# Homework Help: Mechanics of Materials - Shear and Compression

1. Dec 10, 2011

### Femme_physics

1. The problem statement, all variables and given/known data

http://img62.imageshack.us/img62/9815/mechmatt.jpg [Broken]
P = 235 kN
d = 50mm (diameter of the axis)
t = 20 mm
t1 = 12 mm
Safety coeffecient = 2.0
σy = 320 MPa

Check the axis for strength (shear and compression)

2. Relevant equations

http://img202.imageshack.us/img202/8345/formulas2.jpg [Broken]

3. The attempt at a solution

http://img714.imageshack.us/img714/210/gzira.jpg [Broken]

Last edited by a moderator: May 5, 2017
2. Dec 11, 2011

### I like Serena

I do not know what all your symbols mean, but your calculation for the shear stress and tensile strength is correct.

I do see that your relevant formula mentions 0.5/0.6, while you apply 1.5/2.0.
Is that intentional?
TBH, I do not know what this factor is. Do you?

Last edited: Dec 11, 2011
3. Dec 14, 2011

### Femme_physics

Sorry it took me a while to reply, I had a materials strength lab reports to give.

I was hoping you'd tell me that

Well, so my answer is correct? At any rate, let's interpret the symbols.

Ts [N/mm^2] = max shearing strength in the part
Fmax [N] – Max shearing force
As = Area of shearing
[T] = allowable shearing strength
Safe factory

Sigma/c [N/mm^2] – Max compression strength in the part
Fmax = max compression force
A/c = area of the compression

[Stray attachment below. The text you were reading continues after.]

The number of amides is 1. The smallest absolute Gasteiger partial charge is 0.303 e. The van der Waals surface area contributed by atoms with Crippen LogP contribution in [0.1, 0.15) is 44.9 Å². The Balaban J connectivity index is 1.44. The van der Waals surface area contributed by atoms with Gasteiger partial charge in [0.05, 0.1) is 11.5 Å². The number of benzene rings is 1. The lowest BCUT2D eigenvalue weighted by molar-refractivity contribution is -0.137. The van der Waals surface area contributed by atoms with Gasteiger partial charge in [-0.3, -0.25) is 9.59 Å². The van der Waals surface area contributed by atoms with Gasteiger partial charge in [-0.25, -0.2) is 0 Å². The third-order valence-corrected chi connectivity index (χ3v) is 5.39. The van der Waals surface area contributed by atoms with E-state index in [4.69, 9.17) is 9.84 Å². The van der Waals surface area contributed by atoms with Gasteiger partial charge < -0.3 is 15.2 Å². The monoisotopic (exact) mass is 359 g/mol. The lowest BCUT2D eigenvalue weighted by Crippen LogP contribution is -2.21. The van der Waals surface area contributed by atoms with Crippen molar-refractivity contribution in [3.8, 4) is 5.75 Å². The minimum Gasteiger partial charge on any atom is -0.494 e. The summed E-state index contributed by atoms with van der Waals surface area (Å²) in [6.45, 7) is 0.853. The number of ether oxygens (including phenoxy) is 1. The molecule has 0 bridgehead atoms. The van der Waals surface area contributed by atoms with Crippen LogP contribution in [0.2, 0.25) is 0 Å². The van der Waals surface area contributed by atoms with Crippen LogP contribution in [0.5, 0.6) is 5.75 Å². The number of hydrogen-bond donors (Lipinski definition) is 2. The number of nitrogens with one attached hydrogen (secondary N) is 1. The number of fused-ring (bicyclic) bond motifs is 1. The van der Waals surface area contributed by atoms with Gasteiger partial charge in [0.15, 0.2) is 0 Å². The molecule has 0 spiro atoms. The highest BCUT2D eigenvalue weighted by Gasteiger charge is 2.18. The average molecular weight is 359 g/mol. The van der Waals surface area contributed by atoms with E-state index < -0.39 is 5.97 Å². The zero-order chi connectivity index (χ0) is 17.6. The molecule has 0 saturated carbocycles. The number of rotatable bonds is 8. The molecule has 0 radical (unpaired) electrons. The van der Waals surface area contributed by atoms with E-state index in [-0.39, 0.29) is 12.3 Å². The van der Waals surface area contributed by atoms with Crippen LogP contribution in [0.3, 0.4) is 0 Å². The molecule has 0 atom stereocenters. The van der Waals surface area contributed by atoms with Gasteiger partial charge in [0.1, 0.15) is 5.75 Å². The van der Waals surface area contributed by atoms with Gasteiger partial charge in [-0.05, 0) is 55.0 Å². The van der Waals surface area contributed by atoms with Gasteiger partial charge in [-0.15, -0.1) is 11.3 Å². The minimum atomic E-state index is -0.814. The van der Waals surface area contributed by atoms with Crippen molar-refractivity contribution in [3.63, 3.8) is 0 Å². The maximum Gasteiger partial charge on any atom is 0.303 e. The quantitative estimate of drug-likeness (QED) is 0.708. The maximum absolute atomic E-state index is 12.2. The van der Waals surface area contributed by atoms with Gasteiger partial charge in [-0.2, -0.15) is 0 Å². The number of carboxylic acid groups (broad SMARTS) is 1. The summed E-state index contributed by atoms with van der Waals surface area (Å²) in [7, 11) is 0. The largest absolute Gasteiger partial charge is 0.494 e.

[Sigma/c] [Mpa] – allowable compression strength
safely coeffecient

4. Dec 14, 2011

### I like Serena

How did the material strengths lab report go?

Well, I didn't study material sciences, so there are a few technical aspects that escape me...

What is $d \cdot t_{min}$?
And your formulas appear to contain $lc$ instead of $/c$...?
What are $[\sigma_t]$ and $\sigma_y$?
What's the difference between shearing strength and compression strength?

I would expect the extra factor to be some type of rule-of-thumb factor, but I have no clue for what...

5. Dec 15, 2011

### Femme_physics

Great! I copied it from the smartest guy in class (specifically said "guy" ) so it have better turned out great. I just don't like to give out reports as much as I like to solve exercises.

I don't see d x t (min)

As far as Ic instead of /c, I might have miscopied! Not sure whether it's "I" or "/"

Sigma y is "yield strength"
Sigma t is (I think) "tensile strength". There's appearing a relation between that and compression or shearing strength.

Last edited: Dec 15, 2011
6. Dec 16, 2011

### I like Serena

I'm certain it would turn out even better if you let the smartest person in class do it!

There it is!
http://img202.imageshack.us/img202/8345/formulas2.jpg [Broken]

Okay... I'll just accept that for now...

Aha!

Last edited by a moderator: May 5, 2017